The concept of Utilitarianism, at its foundation, is quite simple and intuitive: the determination of what is right or wrong depends on whether or not, and to what extent, a given action has utility; it’s consequentialism of a kind. If the rightness of two actions are to be compared, the action that produces consequences that provide the most utility for the most people should be considered more just than the other.
What is considered by most to be a knockdown argument against utilitarianism is a thought experience known as the experience machine, and it goes as follows. Imagine that a machine existed that one is able to plug in to in order to experience the best life imaginable; a sort of virtual reality machine that simulates a perfect life. Everything you could ever desire can and will come true inside of this machine, but you only have one chance to make this decision: either you plug into it forever, or forgo the machine entirely. Would you do it? Doing it would mean that you are to spend the rest of your days in transcendent bliss, while in reality being tethered to a machine that is running a mere simulation. The fact that most people would not choose the machine tells us that there is something more to what constitutes the “good life” than simply maximizing utility — commonly taken to be some form of pleasure, mental or physical.
One’s first encounter with this hypothetical scenario will almost certainly give them pause, and rightly so. It’s not something most people would otherwise give much thought to, and the decision certainly should not be taken lightly. What surprises me, however, is that after some time, and multiple clarifications and caveats, most people still choose not to plug into the machine; they deny heaven, as it were, in favor of a life of grinding, grueling, and inevitable pain and misfortune. I’ve actually heard this question posed to a classroom of people multiple times, and not once has anybody opted for the experience machine. This actually is too surprising; it is after all a critique of utilitarianism, and would only serve to bolster the philosophy if it didn’t tap into a dormant human intuition, inducing a slight sense of revulsion at the thought of it.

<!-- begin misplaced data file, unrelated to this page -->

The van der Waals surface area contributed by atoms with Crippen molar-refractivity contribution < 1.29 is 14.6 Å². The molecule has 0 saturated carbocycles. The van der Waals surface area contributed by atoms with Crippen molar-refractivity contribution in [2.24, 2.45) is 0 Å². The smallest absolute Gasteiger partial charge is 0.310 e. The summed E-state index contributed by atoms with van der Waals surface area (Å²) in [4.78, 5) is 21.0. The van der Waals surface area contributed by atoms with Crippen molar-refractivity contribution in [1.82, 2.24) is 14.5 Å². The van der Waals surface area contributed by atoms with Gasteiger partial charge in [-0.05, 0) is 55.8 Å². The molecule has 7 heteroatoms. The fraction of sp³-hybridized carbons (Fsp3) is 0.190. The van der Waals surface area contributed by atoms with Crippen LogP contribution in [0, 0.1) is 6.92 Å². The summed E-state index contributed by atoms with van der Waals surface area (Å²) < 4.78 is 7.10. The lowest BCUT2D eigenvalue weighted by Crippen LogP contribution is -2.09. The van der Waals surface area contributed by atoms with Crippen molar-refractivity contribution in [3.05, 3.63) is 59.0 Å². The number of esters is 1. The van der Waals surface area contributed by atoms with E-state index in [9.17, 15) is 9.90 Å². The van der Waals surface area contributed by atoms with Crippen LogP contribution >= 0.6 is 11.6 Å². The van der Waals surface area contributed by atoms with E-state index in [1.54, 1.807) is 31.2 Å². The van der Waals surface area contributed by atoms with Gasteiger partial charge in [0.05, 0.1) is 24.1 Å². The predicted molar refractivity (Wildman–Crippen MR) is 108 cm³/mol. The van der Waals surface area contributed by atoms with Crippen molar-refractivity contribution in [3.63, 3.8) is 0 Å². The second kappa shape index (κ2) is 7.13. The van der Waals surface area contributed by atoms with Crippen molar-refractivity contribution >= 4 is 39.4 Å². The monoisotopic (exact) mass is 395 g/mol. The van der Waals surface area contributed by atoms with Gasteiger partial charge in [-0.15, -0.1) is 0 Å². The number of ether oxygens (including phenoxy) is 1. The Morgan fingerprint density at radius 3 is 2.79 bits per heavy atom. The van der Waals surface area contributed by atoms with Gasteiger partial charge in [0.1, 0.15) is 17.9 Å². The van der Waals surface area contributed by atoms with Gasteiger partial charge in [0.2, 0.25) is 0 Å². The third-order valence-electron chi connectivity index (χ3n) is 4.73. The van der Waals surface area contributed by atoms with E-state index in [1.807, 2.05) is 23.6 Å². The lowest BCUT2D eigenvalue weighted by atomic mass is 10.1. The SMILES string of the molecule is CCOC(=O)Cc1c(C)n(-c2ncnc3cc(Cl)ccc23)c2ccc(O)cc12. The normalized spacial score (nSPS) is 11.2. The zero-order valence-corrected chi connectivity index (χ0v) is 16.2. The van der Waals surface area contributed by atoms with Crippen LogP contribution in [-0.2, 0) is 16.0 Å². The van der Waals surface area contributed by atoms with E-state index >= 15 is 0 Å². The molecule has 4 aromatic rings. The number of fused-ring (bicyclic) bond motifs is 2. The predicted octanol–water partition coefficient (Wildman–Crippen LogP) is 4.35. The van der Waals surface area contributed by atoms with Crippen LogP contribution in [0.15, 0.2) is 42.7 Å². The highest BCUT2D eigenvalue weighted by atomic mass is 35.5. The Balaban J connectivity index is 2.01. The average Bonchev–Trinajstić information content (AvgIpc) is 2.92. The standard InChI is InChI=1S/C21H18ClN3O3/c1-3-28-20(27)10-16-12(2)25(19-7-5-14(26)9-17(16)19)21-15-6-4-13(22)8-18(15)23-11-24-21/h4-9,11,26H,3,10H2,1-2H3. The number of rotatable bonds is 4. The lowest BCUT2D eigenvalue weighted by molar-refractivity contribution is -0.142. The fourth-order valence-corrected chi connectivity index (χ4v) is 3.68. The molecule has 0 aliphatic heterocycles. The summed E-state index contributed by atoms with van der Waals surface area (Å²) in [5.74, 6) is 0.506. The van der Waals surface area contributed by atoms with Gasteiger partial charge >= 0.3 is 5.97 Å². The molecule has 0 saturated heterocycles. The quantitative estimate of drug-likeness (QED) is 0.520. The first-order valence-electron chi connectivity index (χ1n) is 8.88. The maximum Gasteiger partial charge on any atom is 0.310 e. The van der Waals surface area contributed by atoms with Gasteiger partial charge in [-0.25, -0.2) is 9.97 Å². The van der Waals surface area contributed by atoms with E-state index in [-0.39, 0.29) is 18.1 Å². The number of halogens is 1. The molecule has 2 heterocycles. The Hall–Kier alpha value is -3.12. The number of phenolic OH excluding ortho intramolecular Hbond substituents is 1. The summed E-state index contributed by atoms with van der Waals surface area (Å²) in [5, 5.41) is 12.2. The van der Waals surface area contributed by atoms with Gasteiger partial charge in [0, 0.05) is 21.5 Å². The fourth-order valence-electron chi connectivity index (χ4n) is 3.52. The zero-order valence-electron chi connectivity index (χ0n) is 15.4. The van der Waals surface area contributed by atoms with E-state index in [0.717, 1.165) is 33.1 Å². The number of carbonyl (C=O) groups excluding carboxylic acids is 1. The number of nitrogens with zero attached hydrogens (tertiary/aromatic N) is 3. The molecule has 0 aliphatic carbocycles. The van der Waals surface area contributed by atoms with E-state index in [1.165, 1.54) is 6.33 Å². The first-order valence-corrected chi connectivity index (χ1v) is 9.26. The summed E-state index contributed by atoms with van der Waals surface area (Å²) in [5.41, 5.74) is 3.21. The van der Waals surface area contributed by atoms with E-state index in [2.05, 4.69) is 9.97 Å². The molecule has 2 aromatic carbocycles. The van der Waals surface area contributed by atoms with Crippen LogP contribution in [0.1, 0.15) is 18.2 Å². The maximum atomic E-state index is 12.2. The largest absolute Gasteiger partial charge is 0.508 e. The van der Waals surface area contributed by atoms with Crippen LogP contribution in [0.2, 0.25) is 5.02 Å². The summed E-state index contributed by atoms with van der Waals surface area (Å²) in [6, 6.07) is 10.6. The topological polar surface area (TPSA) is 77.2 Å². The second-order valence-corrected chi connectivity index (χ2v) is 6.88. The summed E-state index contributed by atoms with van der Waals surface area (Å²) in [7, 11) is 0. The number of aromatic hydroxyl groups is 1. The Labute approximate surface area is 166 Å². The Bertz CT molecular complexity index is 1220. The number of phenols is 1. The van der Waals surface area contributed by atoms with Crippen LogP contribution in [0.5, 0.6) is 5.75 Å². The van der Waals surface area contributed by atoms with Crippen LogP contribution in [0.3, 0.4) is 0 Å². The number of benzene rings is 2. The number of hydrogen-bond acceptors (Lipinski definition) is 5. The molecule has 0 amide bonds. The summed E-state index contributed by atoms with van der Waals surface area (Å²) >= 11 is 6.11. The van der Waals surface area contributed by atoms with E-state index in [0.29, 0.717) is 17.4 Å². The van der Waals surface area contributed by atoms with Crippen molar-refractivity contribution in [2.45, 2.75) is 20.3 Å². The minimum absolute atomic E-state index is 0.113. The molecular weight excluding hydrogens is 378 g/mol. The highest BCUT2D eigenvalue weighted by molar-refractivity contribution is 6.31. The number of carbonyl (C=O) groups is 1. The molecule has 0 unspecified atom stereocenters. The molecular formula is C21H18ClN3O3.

Granted, it is difficult to understand just how good of a life the experience machine could provide. Most people at first have a hard time picturing such a life, and say things like “what if I change my mind about what I want while I’m in the machine?”, “what about my family? I’ll never see them again!”, or “I won’t be happy knowing that what I’m experiencing is not real.” But the experience machine is perfect, as most philosophy professors rebut, and the life it creates for you is based entirely on what will give you the most pleasure in each moment, and given that you are in a simulated world, the greatest happiness is in fact possible, i.e., the usual constraints on your happiness in life simply do not apply in the machine. If you don’t want to know that you are attached to a machine after you do so, then you won’t; if you want to have your family with you in the machine, then you will. Moreover, you are not the one that actually gets to decide what makes you happy, since you are exceedingly imperfect; the machine knows you much better than you know yourself, and at all times will craft the experience that makes you happiest, period.
The entire point of this thought exercise is to expose a not-so-obvious human value that most share, that of the remembered self. We all want to be happy not just from moment to moment, but also in retrospect; we want to believe that there is a greater purpose to our lives than just living well, and most would sacrifice temporary well-being to that end. While the precepts of Utilitarianism are somewhat familiar and coherent to us, most can relate to this desire to cultivate our remembered self; the starving artist, the med-student, Himalayan monks, and Mother Theresa can all testify to this idea. The experience machine can give you moment to moment pleasure, but it cannot guarantee you the life that you would be proud to tell others about, as it’s commonly perceived — it might resign you to a life of hot tub parties and mushroom trips, and in the “real” world, a life as a human vegetable attached to a machine.
Some see the value of the remembered self as untouchable by Utilitarianism and the experience machine, but I dare say that is not. What the machine does is maximize your happiness given every possible piece of information about you. Again, it knows you deeper than you could ever know yourself, and is guaranteed to use that information to make your life most pleasurable. Our desire to lead a life worth leading is a piece of information that will be accounted for in the machine! The fact that we are slightly repulsed by the idea of a purely hedonistic life means that such a life cannot be the pinnacle of our happiness, and will therefore not be the life we live in the machine. The machine will not change what makes you happy, but works with what you desire to make it happen; if becoming a doctor is part of that, then it will be done in the machine.
What the machine cannot give you is a good life outside of it. The problem with this thought experiment is that it requires you to tell the person that they will be connected to a machine. But what if the machine was already running? What if we were in it now? What if it was turned on without your consent, and you gradually slipped into the perfect life run by this machine? Undoubtedly then it would be something that we would all want for ourselves and others. We want to maximize pleasure in our lives in all respects — physical, mental, and spiritual — and the machine can give us that.